Lifestyle
What the Red and Orange NDRRMC Alerts Mean (and When to Panic)
We know you've been getting those texts too.
Comments

The rainy season has arrived, and it's been kicked off by Tropical Storm Domeng and a subsequent monsoon. They're why the past few days have been wet and windy; why the traffic's been so bad; and why that one guy at the office has been wearing all his most obnoxious designer coats.

But Domeng and the ensuing Habagat have also prompted the National Disaster Risk Reduction and Management Council (or NDRRMC) to send out alerts via SMS. Here in Metro Manila, we've been receiving alerts since Sunday, June 10. And while there's a natural tendency to ignore these messages and just get back to your champorado-fueled Netflix binge, it does help to know what they mean. It's actually great to see the NDRRMC doing its job and keeping people posted—so the least we can do in appreciation is to understand their alerts and respond accordingly.

You'll notice that the NDRRMC sent out "RED" alerts last Sunday, explained as "Matinding pag-ulan sa Metro Manila dulot ng HABAGAT na pinalakas ng TS DOMENG, asahan ang matinding pagbaha at landslide."

Then just yesterday, shortly before all the #HINDIpendenceDay rallies, they issued an "Orange Heavy Rainfall Warning," with the same explanation.

So what do these color codes mean, exactly?

The NDRRMC alerts can be a complex as a whole, as there are different codes and levels for different types of disasters. Refer to this guide if you'd like to get acquainted with the entirety of it.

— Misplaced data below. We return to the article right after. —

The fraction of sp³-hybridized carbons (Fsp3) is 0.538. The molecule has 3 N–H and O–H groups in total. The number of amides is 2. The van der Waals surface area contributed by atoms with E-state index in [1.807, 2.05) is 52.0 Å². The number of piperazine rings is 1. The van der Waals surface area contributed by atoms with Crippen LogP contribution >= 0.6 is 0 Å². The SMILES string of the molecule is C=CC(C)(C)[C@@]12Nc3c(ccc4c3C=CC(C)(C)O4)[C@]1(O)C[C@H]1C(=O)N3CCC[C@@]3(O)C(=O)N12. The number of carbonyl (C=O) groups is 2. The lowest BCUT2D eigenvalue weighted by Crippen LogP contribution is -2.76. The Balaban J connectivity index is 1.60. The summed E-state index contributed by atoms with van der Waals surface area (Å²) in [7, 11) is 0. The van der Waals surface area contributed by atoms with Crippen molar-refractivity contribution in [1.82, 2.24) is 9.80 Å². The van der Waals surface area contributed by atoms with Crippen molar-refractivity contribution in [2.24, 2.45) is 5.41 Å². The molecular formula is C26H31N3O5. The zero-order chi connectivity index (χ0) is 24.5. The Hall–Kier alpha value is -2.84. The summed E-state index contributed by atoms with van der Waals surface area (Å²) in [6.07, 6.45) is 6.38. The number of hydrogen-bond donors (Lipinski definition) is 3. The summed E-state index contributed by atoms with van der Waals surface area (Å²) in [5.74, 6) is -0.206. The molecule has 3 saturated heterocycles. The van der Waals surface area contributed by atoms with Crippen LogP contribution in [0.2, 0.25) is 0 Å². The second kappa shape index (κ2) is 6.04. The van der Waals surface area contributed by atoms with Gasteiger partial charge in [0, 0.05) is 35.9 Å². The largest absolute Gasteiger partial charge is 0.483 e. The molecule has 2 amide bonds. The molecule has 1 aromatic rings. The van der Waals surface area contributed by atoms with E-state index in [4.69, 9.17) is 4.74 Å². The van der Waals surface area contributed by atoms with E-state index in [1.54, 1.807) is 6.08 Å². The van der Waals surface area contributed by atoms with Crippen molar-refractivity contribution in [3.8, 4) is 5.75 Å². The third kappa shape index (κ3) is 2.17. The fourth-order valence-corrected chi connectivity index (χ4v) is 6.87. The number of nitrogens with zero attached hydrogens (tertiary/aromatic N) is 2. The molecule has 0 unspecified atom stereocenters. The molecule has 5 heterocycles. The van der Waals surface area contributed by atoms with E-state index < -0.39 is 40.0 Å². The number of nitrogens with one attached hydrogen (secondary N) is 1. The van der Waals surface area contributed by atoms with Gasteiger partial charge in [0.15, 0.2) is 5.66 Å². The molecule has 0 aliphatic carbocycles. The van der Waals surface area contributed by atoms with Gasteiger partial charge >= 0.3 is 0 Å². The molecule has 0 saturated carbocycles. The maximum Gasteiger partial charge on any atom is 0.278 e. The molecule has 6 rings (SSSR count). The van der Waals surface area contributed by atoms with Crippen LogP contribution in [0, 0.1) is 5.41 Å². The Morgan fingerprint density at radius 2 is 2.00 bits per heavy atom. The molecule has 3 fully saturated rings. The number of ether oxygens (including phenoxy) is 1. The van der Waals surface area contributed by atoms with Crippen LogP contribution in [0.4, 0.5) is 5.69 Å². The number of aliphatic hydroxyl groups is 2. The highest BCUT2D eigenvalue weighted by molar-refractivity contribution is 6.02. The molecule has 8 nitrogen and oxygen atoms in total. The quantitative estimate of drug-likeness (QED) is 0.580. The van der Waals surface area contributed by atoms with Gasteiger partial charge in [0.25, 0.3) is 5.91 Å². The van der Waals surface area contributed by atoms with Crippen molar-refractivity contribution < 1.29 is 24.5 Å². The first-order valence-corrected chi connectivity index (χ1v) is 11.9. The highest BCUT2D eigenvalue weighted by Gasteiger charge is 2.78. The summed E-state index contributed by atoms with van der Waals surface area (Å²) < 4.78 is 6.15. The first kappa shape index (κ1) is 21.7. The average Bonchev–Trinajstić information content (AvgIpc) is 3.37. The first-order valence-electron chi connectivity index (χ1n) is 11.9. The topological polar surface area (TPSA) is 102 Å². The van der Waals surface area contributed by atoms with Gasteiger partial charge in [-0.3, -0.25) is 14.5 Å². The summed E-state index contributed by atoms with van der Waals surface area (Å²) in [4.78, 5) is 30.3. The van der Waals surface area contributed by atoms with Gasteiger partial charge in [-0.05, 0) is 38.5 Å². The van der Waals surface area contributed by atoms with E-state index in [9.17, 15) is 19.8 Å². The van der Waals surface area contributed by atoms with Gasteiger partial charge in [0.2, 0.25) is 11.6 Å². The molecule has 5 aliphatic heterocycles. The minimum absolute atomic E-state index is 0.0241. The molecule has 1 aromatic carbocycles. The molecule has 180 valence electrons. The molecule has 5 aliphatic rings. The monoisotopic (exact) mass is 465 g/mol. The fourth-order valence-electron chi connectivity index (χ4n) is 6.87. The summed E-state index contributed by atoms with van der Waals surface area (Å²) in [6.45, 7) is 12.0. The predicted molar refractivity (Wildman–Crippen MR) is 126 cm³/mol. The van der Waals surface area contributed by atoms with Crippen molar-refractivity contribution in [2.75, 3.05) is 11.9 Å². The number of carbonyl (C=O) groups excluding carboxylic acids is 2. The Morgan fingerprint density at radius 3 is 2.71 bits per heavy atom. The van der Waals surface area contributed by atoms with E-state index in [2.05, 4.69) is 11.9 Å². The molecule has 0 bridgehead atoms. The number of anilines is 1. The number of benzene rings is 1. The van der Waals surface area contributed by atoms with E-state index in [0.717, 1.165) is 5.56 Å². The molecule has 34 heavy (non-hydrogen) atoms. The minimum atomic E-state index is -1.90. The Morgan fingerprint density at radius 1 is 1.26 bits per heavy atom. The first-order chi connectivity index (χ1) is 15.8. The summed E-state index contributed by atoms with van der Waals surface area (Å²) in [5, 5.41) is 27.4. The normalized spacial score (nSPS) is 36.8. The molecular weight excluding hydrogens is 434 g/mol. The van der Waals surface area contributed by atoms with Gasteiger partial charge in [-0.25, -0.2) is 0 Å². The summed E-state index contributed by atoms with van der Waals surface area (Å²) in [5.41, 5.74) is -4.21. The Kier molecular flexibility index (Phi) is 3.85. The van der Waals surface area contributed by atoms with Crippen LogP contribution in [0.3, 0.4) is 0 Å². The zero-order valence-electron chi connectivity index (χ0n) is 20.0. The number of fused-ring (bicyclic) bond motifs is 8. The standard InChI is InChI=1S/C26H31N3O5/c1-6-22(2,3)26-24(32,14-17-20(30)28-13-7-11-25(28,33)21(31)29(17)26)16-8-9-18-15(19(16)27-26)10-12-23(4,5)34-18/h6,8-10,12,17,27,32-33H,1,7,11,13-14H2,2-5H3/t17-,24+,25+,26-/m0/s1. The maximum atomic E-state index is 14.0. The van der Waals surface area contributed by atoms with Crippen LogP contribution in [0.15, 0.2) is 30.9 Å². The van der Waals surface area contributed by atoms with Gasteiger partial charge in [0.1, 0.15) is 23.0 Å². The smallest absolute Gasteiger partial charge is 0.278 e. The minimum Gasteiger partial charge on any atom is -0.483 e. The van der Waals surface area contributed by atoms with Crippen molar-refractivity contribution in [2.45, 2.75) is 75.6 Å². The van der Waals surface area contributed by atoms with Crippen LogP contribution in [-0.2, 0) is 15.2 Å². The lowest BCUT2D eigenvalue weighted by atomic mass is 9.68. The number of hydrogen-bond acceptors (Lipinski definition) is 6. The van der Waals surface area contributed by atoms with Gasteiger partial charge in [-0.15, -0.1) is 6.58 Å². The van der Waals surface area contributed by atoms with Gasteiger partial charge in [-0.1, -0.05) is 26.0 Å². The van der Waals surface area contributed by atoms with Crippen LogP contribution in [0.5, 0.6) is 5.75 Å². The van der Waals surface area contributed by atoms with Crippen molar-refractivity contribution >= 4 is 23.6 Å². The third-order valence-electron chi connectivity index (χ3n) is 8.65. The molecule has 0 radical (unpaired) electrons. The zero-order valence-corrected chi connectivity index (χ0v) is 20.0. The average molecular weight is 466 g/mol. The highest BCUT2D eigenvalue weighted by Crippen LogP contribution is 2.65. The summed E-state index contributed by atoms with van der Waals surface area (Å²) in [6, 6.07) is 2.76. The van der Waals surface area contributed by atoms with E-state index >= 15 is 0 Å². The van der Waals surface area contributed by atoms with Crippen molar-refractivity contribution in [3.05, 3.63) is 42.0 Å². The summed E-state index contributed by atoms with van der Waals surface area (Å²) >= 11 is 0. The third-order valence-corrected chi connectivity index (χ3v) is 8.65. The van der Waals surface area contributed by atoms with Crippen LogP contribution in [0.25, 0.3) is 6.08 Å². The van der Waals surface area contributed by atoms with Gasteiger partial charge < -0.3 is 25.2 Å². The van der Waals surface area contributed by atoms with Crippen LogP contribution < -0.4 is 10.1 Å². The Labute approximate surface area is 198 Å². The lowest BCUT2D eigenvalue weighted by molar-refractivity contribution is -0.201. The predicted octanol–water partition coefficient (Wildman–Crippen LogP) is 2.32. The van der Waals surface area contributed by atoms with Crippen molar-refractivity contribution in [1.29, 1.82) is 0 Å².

But this week's alerts ostensibly refer to the PAG-ASA Rainfall Advisory color codesThese are:

.

Yellow: 7.5 -15 mm rain observed in one hour and expected to continue in the next two hours. Flooding is possible in low-lying areas and near river channels.

Orange: 15-30 mm rain observed in one hour and expected to continue in the next two hours. Flooding is a threat in low-lying areas and near river channels.

ADVERTISEMENT - CONTINUE READING BELOW

Red: More than 30 mm rain observed in one hour and expected to continue in the next two hours. Serious flooding expected in low-lying areas. Take necessary precautionary measures.

.

There are several other codes and designations under the NDRRMC alert system, including ones for volcanic eruptions (alert level 3 and 4), earthquakes (intensity 6 and 7), and even armed conflict (crisis level 3 and 4). It helps to get familiar, and to always be prepared.

Comments
View More Articles About:
About The Author
Esquire Philippines
View Other Articles From Esquire PH
Comments
Latest Feed
 
Share
The truth is more complicated than you'd expect.
 
Share
Khavn De La Cruz’s film is based on the real life history of Samar at the turn of the century.
 
Share
That's the exact opposite of what you were supposed to do, Google.
 
Share
The 'Philadelphia' writer laments “the inexorable rise of identity condiments.”
 
Share
It's the salty and sweet paradise you deserve.
 
Share
That's one gnarly brew, dating back to 500 BC.
 
Share
The plain and printed shirts to freshen up your look.
 
Share
We asked some music lovers who work around the industry where and how they discover new earcandy, sans the algorithm.
 
Share
She almost didn't make it into The Blues Brothers.
Load More Articles